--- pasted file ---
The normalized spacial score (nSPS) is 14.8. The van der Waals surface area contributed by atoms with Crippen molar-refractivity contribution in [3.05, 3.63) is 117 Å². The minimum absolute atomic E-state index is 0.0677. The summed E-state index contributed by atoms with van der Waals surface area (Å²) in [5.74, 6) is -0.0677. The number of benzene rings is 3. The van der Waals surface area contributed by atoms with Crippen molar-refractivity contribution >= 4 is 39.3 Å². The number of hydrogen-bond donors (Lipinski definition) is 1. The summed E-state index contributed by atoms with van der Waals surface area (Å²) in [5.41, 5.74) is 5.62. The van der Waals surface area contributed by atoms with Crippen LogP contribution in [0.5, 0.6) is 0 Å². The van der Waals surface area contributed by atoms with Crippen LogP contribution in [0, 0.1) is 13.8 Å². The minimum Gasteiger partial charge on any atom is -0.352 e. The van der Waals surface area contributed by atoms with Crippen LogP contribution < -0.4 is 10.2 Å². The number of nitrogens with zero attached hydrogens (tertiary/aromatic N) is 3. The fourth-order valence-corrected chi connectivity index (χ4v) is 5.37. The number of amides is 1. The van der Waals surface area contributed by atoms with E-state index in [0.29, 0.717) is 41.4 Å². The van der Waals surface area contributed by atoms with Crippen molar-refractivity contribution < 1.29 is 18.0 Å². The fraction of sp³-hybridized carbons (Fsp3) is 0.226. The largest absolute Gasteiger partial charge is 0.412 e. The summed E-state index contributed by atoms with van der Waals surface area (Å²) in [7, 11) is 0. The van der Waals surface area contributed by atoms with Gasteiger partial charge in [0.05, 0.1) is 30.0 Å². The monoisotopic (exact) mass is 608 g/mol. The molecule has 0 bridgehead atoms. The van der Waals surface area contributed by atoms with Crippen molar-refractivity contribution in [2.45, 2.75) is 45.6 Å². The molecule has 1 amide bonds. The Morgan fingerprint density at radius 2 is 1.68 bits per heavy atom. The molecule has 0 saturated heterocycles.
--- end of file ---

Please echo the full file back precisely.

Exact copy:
The normalized spacial score (nSPS) is 14.8. The van der Waals surface area contributed by atoms with Crippen molar-refractivity contribution in [3.05, 3.63) is 117 Å². The minimum absolute atomic E-state index is 0.0677. The summed E-state index contributed by atoms with van der Waals surface area (Å²) in [5.74, 6) is -0.0677. The number of benzene rings is 3. The van der Waals surface area contributed by atoms with Crippen molar-refractivity contribution >= 4 is 39.3 Å². The number of hydrogen-bond donors (Lipinski definition) is 1. The summed E-state index contributed by atoms with van der Waals surface area (Å²) in [5.41, 5.74) is 5.62. The van der Waals surface area contributed by atoms with Crippen LogP contribution in [0.5, 0.6) is 0 Å². The van der Waals surface area contributed by atoms with Crippen LogP contribution in [0, 0.1) is 13.8 Å². The minimum Gasteiger partial charge on any atom is -0.352 e. The van der Waals surface area contributed by atoms with Crippen LogP contribution < -0.4 is 10.2 Å². The number of nitrogens with zero attached hydrogens (tertiary/aromatic N) is 3. The fourth-order valence-corrected chi connectivity index (χ4v) is 5.37. The number of amides is 1. The van der Waals surface area contributed by atoms with E-state index in [0.29, 0.717) is 41.4 Å². The van der Waals surface area contributed by atoms with Crippen molar-refractivity contribution < 1.29 is 18.0 Å². The fraction of sp³-hybridized carbons (Fsp3) is 0.226. The largest absolute Gasteiger partial charge is 0.412 e. The summed E-state index contributed by atoms with van der Waals surface area (Å²) in [7, 11) is 0. The van der Waals surface area contributed by atoms with Gasteiger partial charge in [0.05, 0.1) is 30.0 Å². The monoisotopic (exact) mass is 608 g/mol. The molecule has 0 bridgehead atoms. The van der Waals surface area contributed by atoms with Crippen molar-refractivity contribution in [2.45, 2.75) is 45.6 Å². The molecule has 1 amide bonds. The Morgan fingerprint density at radius 2 is 1.68 bits per heavy atom. The molecule has 0 saturated heterocycles.